ALEXANDRA

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(The photograph, courtesy of John, shows Alexandra in Switzerland at the wedding of Rory and Sarah, 2011.)

My grand-daughter, Alexandra, is 17 years old today. I don’t quite know how she managed to sneak past me to this mature age for it seems just like yesterday that she was born.

I would not really regard myself as a strongly maternal woman, and because grandchildren came to me early in life, I did not have to yearn for them but was thrust unready into the role. I now have seven grandchildren, four girls and three boys; but there is no doubt you have a special relationship with your first grandchild.

Alexandra being the first born occupies the same position in the family hierarchy that I did.

She referred to John and me as ‘the Grandmas’ and to herself and her two younger siblings as ‘me and the sisters’. (Her English is better now of course.)

Alexandra is tall and slim, beautiful after the Irish fashion with dark hair and eyes the colour of the Atlantic. She has a natural edgy stylishness. She has many talents. She can draw very well. She has a good voice and it was a pleasure to listen to Carolyn Hulatt give her an impromptu lesson on singing during the rehearsal for Elisabeth’s wedding. She is musical and plays the French horn for one of the Glasgow orchestras and also the double bass. She is clever.

Alexandra is insightful and shrewd. She has word skill and can be wounding: she generally knows where the weaknesses lie. But she is not wantonly cruel and can be very kind.

She spent a lot of time with us in her childhood. The first time she went abroad she stayed at the Antwerp Hilton and was sensible enough even as a toddler to befriend the doorman and came and went with great self possession. She and Joanna came to Northern France with us and to Portugal. She came away with us in our caravan in the UK on numerous occasions. Once when she was staying with us we had a flood, and we escaped with Anne Hall to the welcoming hospitality of the house of Barbara, Anne’s mother in Somerset. We had a lovely visit, but the pressure of being the only child clearly got to Alexandra for she complained to me, “There’s too many grandmas and not enough children.”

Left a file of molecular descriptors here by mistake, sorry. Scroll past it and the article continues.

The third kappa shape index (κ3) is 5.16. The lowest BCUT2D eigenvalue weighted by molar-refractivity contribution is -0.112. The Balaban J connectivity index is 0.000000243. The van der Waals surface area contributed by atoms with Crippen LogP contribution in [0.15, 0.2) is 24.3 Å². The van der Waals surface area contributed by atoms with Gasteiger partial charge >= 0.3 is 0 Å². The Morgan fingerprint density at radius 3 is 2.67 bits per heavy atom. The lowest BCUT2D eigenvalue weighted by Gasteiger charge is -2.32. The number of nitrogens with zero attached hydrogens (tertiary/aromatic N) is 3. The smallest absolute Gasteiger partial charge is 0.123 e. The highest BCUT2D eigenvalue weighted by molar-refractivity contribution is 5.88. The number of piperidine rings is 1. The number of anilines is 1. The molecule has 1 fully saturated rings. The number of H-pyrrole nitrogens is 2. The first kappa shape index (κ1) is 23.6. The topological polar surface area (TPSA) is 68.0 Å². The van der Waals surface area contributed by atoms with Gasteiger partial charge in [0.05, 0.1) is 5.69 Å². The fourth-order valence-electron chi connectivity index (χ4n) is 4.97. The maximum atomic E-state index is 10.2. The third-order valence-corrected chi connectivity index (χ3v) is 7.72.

I don’t keep in touch with my grandchildren weekly (though they’re welcome to talk to me whenever they like) but when we are together I look forward to Alexandra coming to see me when we fall easily into conversation as though we had left off the previous day. What she has to say is always thought provoking and interesting. I like talking to her.

Walk in the light, Alexandra, and may your birthdays be joyful and many.

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About adhocannie
I am a good natured woman with a long memory and a swift tongue. I like loooking at things and thinking about them. Also food, clothes, travel, reading, sewing. I try to see the ridiculous in things, but sobriety of reflection keeps edgting in. I have husband, children, grandchildren, friends... I feel rich in things that matter. I am a happy exile. I like writing. I do not like talking about me (though I do.). You willl be much more interesting.

2 Responses to ALEXANDRA

  1. Jack Paterson says:

    Please offer Birthday Greetings to the ‘Birthday Girl’, if you can. I have fond memories of her visit here on Arran all these years ago, with her interest in the wooden giraffes!

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